This weeks DP writing challenge was “Dialogue”,
Begin a post with a scene that includes dialogue.
“Mrs Doyle, Mr Sheehan is here to see you”.
A lady, probably in her sixties, with a face accustomed to smiling, stepped forward.
“Tanks nurse, I’m on me way”, she said in her strong Dublin accent.
“Mary” she roared, to the lady in bed six in Intensive Care,
“I’m off to see the docktor, behave yerself while I’m gone!”.
Mary lay unresponsive, no hint of having understood her sisters joke.
A ventilator breathing on her behalf. A heart monitor showing normal rhythm.
“Hi there, I’m Nurse McGrath” I say to Mrs Doyle, “Doctor Sheehan is outside the unit waiting for you.
He would just like to have a few words with you about your sister”.
“Aw tank ye nurse, ye’re very good” she says as we make our way out to the corridor.
Doctor Sheehan may have been a good surgeon, but he was not a doctor noted for his bedside manner.
In a busy corridor he begins to speak with Mrs Doyle about her seriously ill sisters condition.
“Mrs Doyle, my name is Mr Sheehan, and I am looking after your sister”. he began.
“Y’are docktor, tanks a million, great to meet ye” she says,
and thrusts her hand in his direction.
He reluctantly shakes it.
“Well, he says, your sister is indeed a very sick lady”.
“Jaysus” interrupts Mrs Doyle.
Ignoring her Mr Sheehan continues, “She has an obstruction in her bowel and..,”
“Her bowel docktor, oh dats dreadful. Lord protect us and save us, dats very bad,” she says.
“Yes, continues Mr Sheehan, “in her bowel, but scans have also indicated that she has a mass in her abdomen”.
“Dear Jaysus docktor, she has a whah where? says Mrs Doyle, putting her hand up to her mouth in shock.
“A mass in her abdomen, a growth in her abdomen” says Mr Sheehan, not really getting the fact that Mrs Doyles knowledge of biology is obviously limited.
He continues,“Her liver is also affected, and..”
“Holy Mother of God in Heaven… her liver!”, interupts Mrs Doyle once more as she blesses herself.
Then she hesitates and says “Is that really bad docktor?”.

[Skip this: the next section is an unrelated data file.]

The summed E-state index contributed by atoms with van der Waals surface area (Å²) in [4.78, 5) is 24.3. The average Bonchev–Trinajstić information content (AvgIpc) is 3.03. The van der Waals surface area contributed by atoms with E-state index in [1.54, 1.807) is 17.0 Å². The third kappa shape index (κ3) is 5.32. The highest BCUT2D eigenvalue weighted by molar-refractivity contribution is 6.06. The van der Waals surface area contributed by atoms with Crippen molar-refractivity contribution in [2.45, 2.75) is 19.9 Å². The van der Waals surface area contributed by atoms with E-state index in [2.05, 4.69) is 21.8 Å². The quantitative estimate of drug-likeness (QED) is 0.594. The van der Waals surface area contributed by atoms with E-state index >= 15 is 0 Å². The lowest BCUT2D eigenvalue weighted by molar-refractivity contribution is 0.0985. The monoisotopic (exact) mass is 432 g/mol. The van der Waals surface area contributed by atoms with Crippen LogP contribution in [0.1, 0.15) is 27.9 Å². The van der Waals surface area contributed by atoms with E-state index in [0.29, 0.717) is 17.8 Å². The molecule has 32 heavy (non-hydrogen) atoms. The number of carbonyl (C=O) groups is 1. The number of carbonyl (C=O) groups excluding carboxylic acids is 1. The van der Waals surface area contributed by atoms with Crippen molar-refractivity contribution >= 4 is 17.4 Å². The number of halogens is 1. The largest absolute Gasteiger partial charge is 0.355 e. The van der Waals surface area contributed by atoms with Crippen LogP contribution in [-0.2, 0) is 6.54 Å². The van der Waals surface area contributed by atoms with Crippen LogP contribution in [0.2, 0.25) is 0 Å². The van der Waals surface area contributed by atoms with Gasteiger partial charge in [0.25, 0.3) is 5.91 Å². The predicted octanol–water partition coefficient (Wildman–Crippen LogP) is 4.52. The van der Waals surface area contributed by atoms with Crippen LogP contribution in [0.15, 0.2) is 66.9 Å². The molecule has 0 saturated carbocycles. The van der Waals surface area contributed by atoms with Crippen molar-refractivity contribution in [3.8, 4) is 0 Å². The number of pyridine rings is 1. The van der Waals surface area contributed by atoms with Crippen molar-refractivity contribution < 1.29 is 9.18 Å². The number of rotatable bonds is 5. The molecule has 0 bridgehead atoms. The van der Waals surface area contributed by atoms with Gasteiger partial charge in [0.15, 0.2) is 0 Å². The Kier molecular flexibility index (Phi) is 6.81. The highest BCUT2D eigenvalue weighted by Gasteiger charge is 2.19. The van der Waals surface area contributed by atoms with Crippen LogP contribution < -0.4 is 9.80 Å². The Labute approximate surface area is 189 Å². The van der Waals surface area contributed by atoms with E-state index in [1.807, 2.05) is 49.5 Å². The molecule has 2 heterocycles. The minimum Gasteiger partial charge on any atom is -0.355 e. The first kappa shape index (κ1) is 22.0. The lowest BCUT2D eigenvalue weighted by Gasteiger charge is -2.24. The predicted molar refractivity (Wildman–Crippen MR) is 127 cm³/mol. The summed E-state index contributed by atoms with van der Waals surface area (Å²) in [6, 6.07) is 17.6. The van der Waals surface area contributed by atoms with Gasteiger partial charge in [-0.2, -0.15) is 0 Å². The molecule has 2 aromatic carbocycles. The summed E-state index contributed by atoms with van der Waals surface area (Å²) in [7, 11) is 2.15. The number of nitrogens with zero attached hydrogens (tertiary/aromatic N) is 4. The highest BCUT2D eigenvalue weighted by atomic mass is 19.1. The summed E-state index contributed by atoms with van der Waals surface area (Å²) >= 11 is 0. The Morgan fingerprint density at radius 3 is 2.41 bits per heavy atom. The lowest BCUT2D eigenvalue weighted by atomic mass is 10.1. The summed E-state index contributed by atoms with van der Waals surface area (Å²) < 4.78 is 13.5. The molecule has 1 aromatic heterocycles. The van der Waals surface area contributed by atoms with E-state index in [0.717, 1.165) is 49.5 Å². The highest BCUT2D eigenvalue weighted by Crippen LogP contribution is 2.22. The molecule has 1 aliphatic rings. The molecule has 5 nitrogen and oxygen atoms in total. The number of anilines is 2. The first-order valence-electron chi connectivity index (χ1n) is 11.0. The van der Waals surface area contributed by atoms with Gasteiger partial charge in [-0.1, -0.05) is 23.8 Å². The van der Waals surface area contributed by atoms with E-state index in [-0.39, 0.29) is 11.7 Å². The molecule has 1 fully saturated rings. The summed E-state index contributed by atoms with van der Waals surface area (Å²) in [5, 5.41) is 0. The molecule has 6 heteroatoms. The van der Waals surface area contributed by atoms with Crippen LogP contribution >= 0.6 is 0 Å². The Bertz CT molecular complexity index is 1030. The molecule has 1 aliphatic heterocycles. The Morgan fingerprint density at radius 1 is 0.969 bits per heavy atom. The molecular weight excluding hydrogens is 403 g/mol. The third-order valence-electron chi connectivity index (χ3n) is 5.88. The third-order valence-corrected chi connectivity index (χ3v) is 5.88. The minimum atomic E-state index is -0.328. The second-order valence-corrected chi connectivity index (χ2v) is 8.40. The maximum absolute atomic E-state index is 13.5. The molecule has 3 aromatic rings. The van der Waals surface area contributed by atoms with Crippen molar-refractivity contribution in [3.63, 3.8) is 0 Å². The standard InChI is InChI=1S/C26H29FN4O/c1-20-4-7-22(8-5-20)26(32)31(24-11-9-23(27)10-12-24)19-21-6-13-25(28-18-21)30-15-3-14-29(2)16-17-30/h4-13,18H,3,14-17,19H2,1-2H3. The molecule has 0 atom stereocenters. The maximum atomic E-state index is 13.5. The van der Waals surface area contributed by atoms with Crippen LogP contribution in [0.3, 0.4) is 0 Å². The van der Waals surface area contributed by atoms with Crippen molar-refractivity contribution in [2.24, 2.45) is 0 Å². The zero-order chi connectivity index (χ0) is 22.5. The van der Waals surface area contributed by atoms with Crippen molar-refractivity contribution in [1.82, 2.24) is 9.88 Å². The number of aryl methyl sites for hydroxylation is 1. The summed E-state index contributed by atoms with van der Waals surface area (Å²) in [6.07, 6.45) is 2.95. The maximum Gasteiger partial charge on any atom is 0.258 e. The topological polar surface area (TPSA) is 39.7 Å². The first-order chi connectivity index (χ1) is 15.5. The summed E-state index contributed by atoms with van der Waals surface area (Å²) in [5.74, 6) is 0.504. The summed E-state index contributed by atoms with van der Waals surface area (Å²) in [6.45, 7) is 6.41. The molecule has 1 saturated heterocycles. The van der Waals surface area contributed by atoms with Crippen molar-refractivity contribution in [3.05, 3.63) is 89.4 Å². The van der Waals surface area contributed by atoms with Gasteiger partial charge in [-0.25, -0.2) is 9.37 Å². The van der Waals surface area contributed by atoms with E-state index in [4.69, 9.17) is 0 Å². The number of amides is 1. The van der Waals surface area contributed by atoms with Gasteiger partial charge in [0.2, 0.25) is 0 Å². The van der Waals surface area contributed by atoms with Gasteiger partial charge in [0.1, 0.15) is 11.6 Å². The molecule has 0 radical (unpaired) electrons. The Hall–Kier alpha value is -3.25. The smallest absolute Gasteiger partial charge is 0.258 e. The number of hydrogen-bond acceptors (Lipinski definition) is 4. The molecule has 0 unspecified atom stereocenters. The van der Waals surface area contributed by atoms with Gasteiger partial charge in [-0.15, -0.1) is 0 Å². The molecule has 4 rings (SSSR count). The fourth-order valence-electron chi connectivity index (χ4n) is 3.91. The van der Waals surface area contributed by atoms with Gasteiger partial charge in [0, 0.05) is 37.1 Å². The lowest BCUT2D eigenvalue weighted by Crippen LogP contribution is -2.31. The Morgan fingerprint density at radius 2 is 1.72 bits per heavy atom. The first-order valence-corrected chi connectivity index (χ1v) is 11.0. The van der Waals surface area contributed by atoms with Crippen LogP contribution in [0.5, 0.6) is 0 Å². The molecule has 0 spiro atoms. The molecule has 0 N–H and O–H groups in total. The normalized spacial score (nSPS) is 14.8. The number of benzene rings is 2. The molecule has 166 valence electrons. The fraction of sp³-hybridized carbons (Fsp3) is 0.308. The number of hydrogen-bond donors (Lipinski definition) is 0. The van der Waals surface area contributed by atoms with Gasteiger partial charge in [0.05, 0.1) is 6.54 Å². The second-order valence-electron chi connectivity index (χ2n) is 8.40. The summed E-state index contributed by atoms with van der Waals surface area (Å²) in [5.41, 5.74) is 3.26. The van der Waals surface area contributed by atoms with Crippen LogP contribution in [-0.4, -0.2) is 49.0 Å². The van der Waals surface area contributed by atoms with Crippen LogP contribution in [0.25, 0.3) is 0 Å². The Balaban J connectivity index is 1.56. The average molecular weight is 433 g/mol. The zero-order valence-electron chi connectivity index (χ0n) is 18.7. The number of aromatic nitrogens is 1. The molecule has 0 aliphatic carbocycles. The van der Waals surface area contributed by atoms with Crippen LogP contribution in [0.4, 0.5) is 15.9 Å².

“I’m afraid so” Mr Sheehan says, “We are doing our best, but in light of her age and condition, I would have to warn you she is critical”.
“Mercivil hour. Tank you so much docktor. Ye’re a great man. Jaysus where would she be without ye? Tanks for evryting”.
“I will speak with you again tomorrow” says Mr Sheehan in a dismissive tone. He then turns on his heel and leaves.
“He’s a great man. A powerful man”, says Mrs Doyle as we watch him walk away. His head held high and his white coat tails flying behind him.
I turn to look at Mrs Doyle. “Are you okay? I ask.“Did you understand what he was saying?”. Is there anything you would like me to explain to you?”.
“Ah no nurse yer very kind, I got it all loud and clear from the bossman there. Mary wont be out dancin any day soon”, she says, with a cigarette fueled chuckle, which evolves into a full blown coughing fit.
I smile. “Okay, but you know you can ask me anything, anytime if you wish to” I say, as we walk back into Intensive Care.
I leave Mrs Doyle sitting once more by her unresponsive sisters bed.
Holding her hand she roars at her, “I’m back Mary. I’ll tell you somtin for notin, that Mr Sheehan is handsome. The next time he’s in ye should open your eyes for a gawk at him”.
As I walk away I wonder to myself, how much she understood of what was said to her.
A while later it is my break. As I make my way along the corridor I see Mrs Doyle ahead of me. She has just bumped into someone visiting on another ward. As I pass I cannot help but overhear her.
“Oh God Katrine, our Mary is very sick”.
“Ah no Margaret, I don’t believe ye. Dats awful news”.
“Ye, she’s in the tensive care unit”.
“Go way Margaret, dats terrable”.
“And wait til I tell ye Katrine, she’s on a drip”.
“A drip! Oh God almighty, dats very serious so. You must be beside yourself. Whats wrong with her?” asks the visitor.
“It’s terrible news. Desprite altogether” says Mrs Doyle.
“Jaysus, thats awful Margaret. Wot is it?”.
“Well I just met with Mr Sheehan and he explained it all to me. He tells me she is very sick. She has gangrene of the gut!”.
Sadly I walked out of earshot so I did not hear any more. I must admit I couldn’t help but giggle. Despite Mary being on a ventilator and many other monitors, it was the sight of a drip which had put the fear of God into Margaret.
As for her diagnosis, I knew she did not fully understand what was wrong with her sister, but I delighted in the simplicity of her own diagnosis.
Sadly Mary did not recover, but she and her sister Margaret have lived on many years in my memory.
photo credit: liz_com1981 via photopin cc
photo credit: Alex E. Proimos via photopin cc
13 thoughts on “Lost In Translation.”
I bet Margaret gets a good feeling every time you think of her and her sister Mary.
Maybe she does. I often relive this story in my head as it was just amazing to hear her telling her friend her take on what she heard.
I think I like Margaret. 🙂
That was absolutely fabdabbydoobilous, I loved it! The cigarette-fueled chuckle reminded me of my Grandma, and I could just see the boss man swishing down the corridor! Freshly Pressed material: WordPress, wake up please and see this blog!!
Thank you. I’m afraid it is Margaret who should get the credit. It was her genius! Glad you liked it as I didn’t know whether to write phonetically as Margaret and Dubliners in general speak or to just tell the story. 🙂
Despite the serious condition of Mary, you had me chuckling.
Yes it seemed wrong to laugh but I couldn’t help myself.
a very bittersweet story )
Thanks. I enjoyed writing it and reliving it. Real life, you can’t beat it, as you well know.
Ah! The stories overheard by nurses! You could probably write a whole book! Loved the post:)